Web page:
The Commerce Journal

June 23, 2012

Predicting the future, one football game at a time

By Caleb Slinkard
The Commerce Journal

COMMERCE — This past Sunday was Father’s Day, and when I began to brainstorm column ideas for this week, one quickly rose to the top of the list.

That’s because it includes two important fathers in my life- my dad, Gary Slinkard, and his dad, Jim Slinkard, who my brothers and I affectionately referred to as Papa. Papa passed away in 2001 in San Antonio, where he had a successful career building houses.

There is a tradition that Papa started that continues to this day we call Prophet Pete.

Prophet Pete began in the mid 1960s thanks to a competition of the same name in the San Antonio Light. My grandfather and his sons picked for years, even after they went to college (Ohio State, Texas and Texas A&M). Papa would cut out copies of Prophet Pete (and eventually create his own after the newspaper went under) and mail them to my dad and uncles.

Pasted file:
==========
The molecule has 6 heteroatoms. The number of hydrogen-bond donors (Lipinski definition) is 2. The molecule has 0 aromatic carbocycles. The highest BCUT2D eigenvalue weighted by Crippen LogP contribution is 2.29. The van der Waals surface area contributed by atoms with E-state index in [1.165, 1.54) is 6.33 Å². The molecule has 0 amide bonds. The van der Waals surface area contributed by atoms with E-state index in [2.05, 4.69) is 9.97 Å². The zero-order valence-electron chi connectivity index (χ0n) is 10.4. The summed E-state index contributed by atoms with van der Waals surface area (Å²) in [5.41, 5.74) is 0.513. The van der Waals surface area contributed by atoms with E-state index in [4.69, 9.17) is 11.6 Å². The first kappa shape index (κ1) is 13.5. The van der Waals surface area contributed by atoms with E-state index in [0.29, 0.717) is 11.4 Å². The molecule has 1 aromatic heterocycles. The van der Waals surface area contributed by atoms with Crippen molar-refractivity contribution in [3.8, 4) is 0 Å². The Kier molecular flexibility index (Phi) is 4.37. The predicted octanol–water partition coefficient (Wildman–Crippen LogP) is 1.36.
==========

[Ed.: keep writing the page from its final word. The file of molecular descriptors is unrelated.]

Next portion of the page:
The tradition continues to this day. Every week we pick between 20 college football games, usually the biggest schools and most interesting matchups. When I was a child, my dad would call me over Friday night before bedtime to make my picks, and I would sit in a chair next to his desk and watch as he wrote a capital “C” next to the teams I chose.

Of course, back then, the Internet was a distant concept and most of my picks consisted of either the last team my dad read or the team with the most interesting name (i.e. Notre Dame, Mississippi State).

Everyone had different symbols — my twin brother had a capital J, Papa had an X, Uncle Bill had an O, Uncle Dale used a check mark, and my dad used a triangle instead of a “G,” and my cousin Max had an x through a circle. We would keep a master sheet on the coffee table in the living room and circle winners as games were decided Saturday afternoon.

In close to 20 years of playing Prophet Pete, I have never won it.

My twin brother won it in 2000, setting the record as the youngest winner of all time. My dad has won it a record nine times in what is known as the “plaque” era. Since 1987, the winner’s name and record has been engraved on a plaque. My uncles Bill and Dale have both won it five times. My dad tells me that Papa won many of the early years, before recorded Prophet Pete History.

I’d love to make it on the plaque one year and engrave my name in Slinkard history. But, in the end, I’m happy to be part of a tradition that honors the memory of my grandfather.